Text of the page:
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Film Review: MOM Film Fest: Block 5: Life Lessons

Reviewer: Maryam Philpott

Writers: Petra Terzi, Catriona Rubenis-Stevens, Tammy McNeil, John Collee, Kareema Bee, Mandy Schmieder, Sabrina Seidner

Directors: Petra Terzi, Catriona Rubenis-Stevens, Miranda Edmonds, Khrob Edmonds, Kareema Bee, Shaina Feinberg, Sabrina Seidner

Life lessons are one of the most important parts of our development, things we wish we had known sooner, tough truths and important milestones. The fifth block of the MOM Film Fest takes this as its theme, aligning six quite different films that move away from direct experience of parenting to look at differences in age and understanding around the world.

One of the most unusual entries in the festival is Petr Terzi’s  49 Years After – Above Limits which dramatises the Second World War experience of her father, a Greek fisherman, forced to transport Nazi soldiers across the bay each day. Referencing To Have and Have Not in particular, the noirish quality of the building confrontation sits alongside a classic period drama approach that asks questions about humanity and decency during conflict – and one of the few films on offer to have a male protagonist.

The oddly named Tango Underpants also dispenses with a family focus as a young Australian woman rediscovers her confidence during a three-month backpacking tour of South America. Told as a first-person narrative with a voice-over some of the messaging from writer John Collee around what to wear to feel sexy or womanly may raise some eyebrows but directors Miranda and Khrob Edmonds create the feel of Buenos Aires across the 14-minute running time while retaining a focus on the lead’s evolving emotional state.

Mandy Schmieder’s film raises some similar concerns as a 40-year old Real Estate Agent becomes obsessed with having a child. For much of Unnatural, directed by Shaina Feinberg, lead Samantha’s story is engaging and fun, using a comic approach that shows her drinking heavily during other people’s baby stories and enduring an hilarious dating montage. But the final section presents Samantha behaving oddly with a client and it is disappointing to see yet another story about fertility that portrays childless women as crazy and desperate for comic effect.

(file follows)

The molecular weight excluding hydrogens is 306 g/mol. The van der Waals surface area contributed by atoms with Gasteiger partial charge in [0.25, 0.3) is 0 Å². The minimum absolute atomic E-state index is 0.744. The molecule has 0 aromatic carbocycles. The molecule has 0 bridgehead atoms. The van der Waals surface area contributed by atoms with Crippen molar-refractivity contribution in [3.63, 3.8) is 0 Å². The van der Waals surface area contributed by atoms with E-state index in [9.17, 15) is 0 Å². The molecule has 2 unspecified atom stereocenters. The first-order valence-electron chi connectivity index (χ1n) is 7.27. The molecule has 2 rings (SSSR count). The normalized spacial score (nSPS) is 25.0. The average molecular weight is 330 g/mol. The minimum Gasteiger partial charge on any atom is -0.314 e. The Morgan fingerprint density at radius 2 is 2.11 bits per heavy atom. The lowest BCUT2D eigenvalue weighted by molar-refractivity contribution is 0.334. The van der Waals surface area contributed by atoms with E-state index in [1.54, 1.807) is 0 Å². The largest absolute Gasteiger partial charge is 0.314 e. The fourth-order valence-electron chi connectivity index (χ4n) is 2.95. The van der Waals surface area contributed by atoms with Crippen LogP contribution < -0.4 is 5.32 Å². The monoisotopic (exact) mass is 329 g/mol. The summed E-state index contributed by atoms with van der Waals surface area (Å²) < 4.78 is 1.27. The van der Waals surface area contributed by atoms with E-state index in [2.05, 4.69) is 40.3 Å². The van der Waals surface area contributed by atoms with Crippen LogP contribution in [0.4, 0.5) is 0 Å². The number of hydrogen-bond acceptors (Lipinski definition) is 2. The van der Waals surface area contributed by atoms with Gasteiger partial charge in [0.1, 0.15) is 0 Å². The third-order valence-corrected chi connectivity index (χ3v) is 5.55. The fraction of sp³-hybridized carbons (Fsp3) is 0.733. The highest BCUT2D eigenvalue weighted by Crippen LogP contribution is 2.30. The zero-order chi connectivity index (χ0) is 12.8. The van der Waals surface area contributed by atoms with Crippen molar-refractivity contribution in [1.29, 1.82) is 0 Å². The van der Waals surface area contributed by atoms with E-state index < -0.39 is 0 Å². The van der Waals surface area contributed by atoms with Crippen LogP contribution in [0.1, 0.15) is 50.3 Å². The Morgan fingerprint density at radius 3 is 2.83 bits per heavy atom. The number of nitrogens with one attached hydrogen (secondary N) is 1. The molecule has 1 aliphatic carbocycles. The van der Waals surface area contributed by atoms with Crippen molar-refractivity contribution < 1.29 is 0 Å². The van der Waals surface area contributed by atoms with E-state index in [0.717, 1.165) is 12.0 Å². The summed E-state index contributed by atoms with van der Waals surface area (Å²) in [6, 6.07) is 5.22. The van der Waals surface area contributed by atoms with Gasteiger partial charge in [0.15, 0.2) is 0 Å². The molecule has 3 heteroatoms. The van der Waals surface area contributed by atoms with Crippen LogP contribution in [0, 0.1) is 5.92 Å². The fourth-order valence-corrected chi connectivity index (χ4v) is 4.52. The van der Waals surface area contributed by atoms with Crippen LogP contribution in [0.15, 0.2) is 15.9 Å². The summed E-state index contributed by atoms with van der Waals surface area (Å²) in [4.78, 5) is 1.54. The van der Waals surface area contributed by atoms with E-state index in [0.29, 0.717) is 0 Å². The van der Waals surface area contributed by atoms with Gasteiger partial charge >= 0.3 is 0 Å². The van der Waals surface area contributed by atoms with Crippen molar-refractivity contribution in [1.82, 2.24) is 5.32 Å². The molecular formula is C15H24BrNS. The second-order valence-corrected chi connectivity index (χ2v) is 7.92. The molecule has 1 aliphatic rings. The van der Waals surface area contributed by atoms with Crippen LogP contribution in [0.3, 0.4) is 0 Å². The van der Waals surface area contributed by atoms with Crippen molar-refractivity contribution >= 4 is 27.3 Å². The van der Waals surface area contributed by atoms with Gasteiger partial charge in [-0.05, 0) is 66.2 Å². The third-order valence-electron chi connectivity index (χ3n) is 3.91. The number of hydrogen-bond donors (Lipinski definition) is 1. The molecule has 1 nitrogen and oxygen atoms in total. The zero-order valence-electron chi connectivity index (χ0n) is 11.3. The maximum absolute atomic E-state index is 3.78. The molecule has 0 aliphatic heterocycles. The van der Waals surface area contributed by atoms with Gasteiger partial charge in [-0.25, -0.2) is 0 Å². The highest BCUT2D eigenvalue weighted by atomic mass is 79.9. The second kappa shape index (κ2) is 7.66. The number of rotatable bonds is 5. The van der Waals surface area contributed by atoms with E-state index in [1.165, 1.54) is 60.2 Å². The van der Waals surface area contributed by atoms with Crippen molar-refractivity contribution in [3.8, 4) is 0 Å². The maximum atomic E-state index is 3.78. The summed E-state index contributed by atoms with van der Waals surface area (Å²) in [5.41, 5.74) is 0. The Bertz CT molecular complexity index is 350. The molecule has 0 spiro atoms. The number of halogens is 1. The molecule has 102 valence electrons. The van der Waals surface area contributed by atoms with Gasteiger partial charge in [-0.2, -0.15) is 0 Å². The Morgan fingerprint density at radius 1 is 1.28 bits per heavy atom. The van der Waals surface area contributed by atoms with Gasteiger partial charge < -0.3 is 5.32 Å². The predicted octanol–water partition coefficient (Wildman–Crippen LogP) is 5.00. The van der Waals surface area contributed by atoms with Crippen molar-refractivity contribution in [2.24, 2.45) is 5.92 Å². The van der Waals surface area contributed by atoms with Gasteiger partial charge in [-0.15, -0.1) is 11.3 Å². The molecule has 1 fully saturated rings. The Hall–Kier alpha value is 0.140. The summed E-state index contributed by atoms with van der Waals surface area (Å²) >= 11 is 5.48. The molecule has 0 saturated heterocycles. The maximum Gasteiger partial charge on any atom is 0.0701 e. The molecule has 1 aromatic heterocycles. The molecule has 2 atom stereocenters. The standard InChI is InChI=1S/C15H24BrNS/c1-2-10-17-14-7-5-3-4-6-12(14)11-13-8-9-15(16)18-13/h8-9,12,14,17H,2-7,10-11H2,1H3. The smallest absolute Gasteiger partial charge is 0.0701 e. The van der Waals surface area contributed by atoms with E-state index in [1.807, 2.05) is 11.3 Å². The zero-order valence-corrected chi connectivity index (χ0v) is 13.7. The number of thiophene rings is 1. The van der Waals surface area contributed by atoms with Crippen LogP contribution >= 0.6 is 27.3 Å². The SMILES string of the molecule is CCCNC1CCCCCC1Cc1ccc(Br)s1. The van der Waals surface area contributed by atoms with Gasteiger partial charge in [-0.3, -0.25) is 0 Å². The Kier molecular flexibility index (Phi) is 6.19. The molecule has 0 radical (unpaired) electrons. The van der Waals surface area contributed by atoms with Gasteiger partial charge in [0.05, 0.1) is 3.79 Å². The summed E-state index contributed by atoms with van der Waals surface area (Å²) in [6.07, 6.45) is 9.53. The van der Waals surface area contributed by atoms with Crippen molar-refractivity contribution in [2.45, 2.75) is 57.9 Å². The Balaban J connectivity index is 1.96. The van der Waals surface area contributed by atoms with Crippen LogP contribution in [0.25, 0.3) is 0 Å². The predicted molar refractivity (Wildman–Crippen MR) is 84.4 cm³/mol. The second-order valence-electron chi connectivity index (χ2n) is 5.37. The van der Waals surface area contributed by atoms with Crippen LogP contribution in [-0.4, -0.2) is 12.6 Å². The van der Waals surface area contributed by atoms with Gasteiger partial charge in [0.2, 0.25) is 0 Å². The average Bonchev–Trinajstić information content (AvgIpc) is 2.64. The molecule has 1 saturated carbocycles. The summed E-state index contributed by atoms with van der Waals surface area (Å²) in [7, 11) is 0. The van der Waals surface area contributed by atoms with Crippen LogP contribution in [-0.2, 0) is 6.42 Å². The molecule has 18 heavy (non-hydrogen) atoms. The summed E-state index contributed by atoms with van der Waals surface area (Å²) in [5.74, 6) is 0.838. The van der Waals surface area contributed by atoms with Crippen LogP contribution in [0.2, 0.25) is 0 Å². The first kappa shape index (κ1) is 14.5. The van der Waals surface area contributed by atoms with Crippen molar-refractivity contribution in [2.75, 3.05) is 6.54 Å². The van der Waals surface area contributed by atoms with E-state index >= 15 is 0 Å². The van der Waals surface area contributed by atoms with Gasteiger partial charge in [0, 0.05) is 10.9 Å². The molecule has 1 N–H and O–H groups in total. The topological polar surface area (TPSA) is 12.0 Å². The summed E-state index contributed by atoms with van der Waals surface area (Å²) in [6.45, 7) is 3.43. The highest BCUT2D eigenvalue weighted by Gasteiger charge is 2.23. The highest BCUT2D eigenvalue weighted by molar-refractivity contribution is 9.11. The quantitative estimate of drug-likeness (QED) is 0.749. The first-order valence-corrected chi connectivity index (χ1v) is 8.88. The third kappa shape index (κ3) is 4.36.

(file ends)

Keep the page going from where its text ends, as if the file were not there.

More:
One of the most pointed films in the festival, Kareema Bee’s A Rose by Any Other Name, uses a job interview scenario to follow a young African American woman who realises she must dispense with her real name and style to land a role in a prestigious PR company. As Sonique Brown becomes Sally Brownstein, Bee’s film reveals much about ingrained prejudice and unconscious bias.

The final collection of movies in this Block are more abstract, Catriona Rubenis-Stevens and Tammy McNeil’s e.ro.sion envisages a panel interview about people’s achievements, suggesting individuals who cannot find or lose an important love no longer deserve ‘mandatory deletion’. The use of sand pouring from their bodies and collected in jars signifies time running out. Sabrina Seidner’s absurdist Murmur unites a group of misfits for a bizarre therapy session for the grief stricken – both films are odd but enjoyable.

In Life Lessons it is particularly interesting to see films about older women and men showcasing the work of writers and directors with wider interests in history, comedy and social politics. There are some really interesting approaches in this fifth strand that expand beyond notions of female filmmakers as mothers to create stories that defy gender, age and class.

Available here until 17 August 2020

 

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The Reviews Hub London is under the editorship of John Roberts.The Reviews Hub was set up in 2007. Our mission is to provide the most in-depth, nationwide arts coverage online.

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